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Iran Talks Show Why West Still Needs Russia

Russian Foreign Minister Sergei Lavrov, left, talking to U.S. Secretary of State John Kerry ahead of the talks.

As Monday's negotiations on Iran's nuclear program failed to yield a deal and resulted in Iran, Russia, the U.S., China, Britain and Germany setting a new deadline of July 1, analysts hailed the talks as a rare remaining area of cooperation between Russia and the West.

The U.S. recognizes the need in the process for Russia — which has traditionally acted as a mediator in negotiations that have been repeatedly hindered by mutual accusations between Iran and the U.S. — and therefore has not questioned its role despite the ongoing conflict in Ukraine, analysts told The Moscow Times.

"It seems like the nuclear talks are one of the only avenues where the U.S. and Russia still see more or less eye-to-eye. It is therefore an area of cooperation for the two countries amid the Ukraine crisis," Ariane Tabatabai, an associate with Harvard University's Belfer Center for Science and International Affairs, said in e-mailed comments.

"Both Russia and the U.S. recognize that this is a very important issue that cannot suffer due to disagreements in other regions," Anton Khlopkov, director of the Moscow-based Center for Energy and Security Studies, said in a phone interview.  

Foreign Minister Sergei Lavrov said Monday that "substantial progress had been made," adding that in three or four months the parties would agree on the "basic principles" of the comprehensive agreement on the nuclear program, according to a transcript published on the ministry's website.

Before the talks were adjourned, a senior Iranian official was cited by Reuters as saying that the alternative would be to look to Russia and China for a possible solution.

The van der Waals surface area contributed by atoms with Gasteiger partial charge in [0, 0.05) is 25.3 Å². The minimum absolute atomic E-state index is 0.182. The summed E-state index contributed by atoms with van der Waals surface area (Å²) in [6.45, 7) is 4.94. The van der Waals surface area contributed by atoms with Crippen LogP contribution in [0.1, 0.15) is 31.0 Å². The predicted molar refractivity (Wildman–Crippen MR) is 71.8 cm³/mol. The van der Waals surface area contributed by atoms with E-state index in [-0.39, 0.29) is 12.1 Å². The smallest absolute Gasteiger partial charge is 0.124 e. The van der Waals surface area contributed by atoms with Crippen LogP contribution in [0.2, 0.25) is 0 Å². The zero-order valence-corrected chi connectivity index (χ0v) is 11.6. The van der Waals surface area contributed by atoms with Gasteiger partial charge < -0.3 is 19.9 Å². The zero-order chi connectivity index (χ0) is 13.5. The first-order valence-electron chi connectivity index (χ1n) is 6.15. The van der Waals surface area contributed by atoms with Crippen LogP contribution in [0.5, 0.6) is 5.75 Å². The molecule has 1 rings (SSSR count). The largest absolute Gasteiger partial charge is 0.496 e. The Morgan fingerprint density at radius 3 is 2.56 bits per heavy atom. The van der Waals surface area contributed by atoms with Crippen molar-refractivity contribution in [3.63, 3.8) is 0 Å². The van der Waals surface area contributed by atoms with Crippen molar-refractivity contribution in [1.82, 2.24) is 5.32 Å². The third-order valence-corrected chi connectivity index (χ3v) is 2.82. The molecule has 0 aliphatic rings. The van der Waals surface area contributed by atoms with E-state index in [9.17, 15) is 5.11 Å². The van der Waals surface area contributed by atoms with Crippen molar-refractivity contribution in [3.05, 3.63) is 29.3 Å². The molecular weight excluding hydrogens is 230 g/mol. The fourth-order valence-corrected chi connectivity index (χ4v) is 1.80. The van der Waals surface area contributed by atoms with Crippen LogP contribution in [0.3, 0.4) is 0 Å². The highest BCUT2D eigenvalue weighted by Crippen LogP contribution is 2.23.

"We have always had good relations with Russia and China. Naturally, if the nuclear talks fail, we will increase our cooperation with our friends and will provide them with more opportunities in Iran's high-potential market," the official was quoted as saying on condition of anonymity.

"We share common views [with Russia and China] on many issues, including Syria and Iraq," he said.

Power Plant Partners

Russia and Iran agreed on Nov. 11 to build two new nuclear power reactors next to the Bushehr plant that was completed by Russia in 2011. The possible construction of six more power reactors was also discussed.

During the plant's construction, Russia made it a condition that Iran should buy all its reactor fuel from Russia. Iran, however, continued its own uranium enrichment process, saying that it also needs it for medical purposes.

The ongoing negotiations mainly concern the number of centrifuges that are used to enrich uranium at supersonic speed. The Western powers are seeking to lengthen the "breakdown time" Iran would need in order to develop enough fissile material for a nuclear weapon. The U.S. wants that time period to be one year, while Israel and Saudi Arabia — which are not included in the talks — have called for two years.

Ambiguous Outcome

In the wake of the talks, many analysts have pointed out that Russia would actually benefit if the negotiations fail, since if a deal is reached and sanctions on Iran are lifted, its oil would hit the global market, depreciating the price of Russia's main export.

At the same time, according to Vladimir Yevseyev, director of the Center of Social and Political Studies in Moscow, Russia wants the negotiations to move forward to create a "positive background" for negotiations on other issues, including Ukraine.

"A deal on Ukraine is currently being negotiated out of the public eye, so there is an understanding that it is better to avoid aggravating the situation," he said.

In addition, Russia needs the negotiations between the six parties to continue, as otherwise its nuclear plant and other Iran projects could be jeopardized, according to Khlopkov.

Solidarity in Sanctions

One of the main questions in the Iran nuclear talks was what form of sanctions relief could be provided in the event of an agreement being reached. The U.S. has led the West in using sanctions to affect Iran's policies since the Middle Eastern country's 1979 Islamic Revolution.

Russia is now subject to sanctions itself, as the international community attempts to influence its policies on Ukraine.

"It is true that sanctions pushed Iran to compromise and influenced President Hassan Rouhani, but they were not decisive," Yevseyev said.

"It's not possible to bring about regime change in Iran using sanctions," he said.

Lavrov said Saturday at a meeting of the Council on Foreign and Defense Policy that the aim of Western sanctions against Russia is to effect regime change in Moscow.

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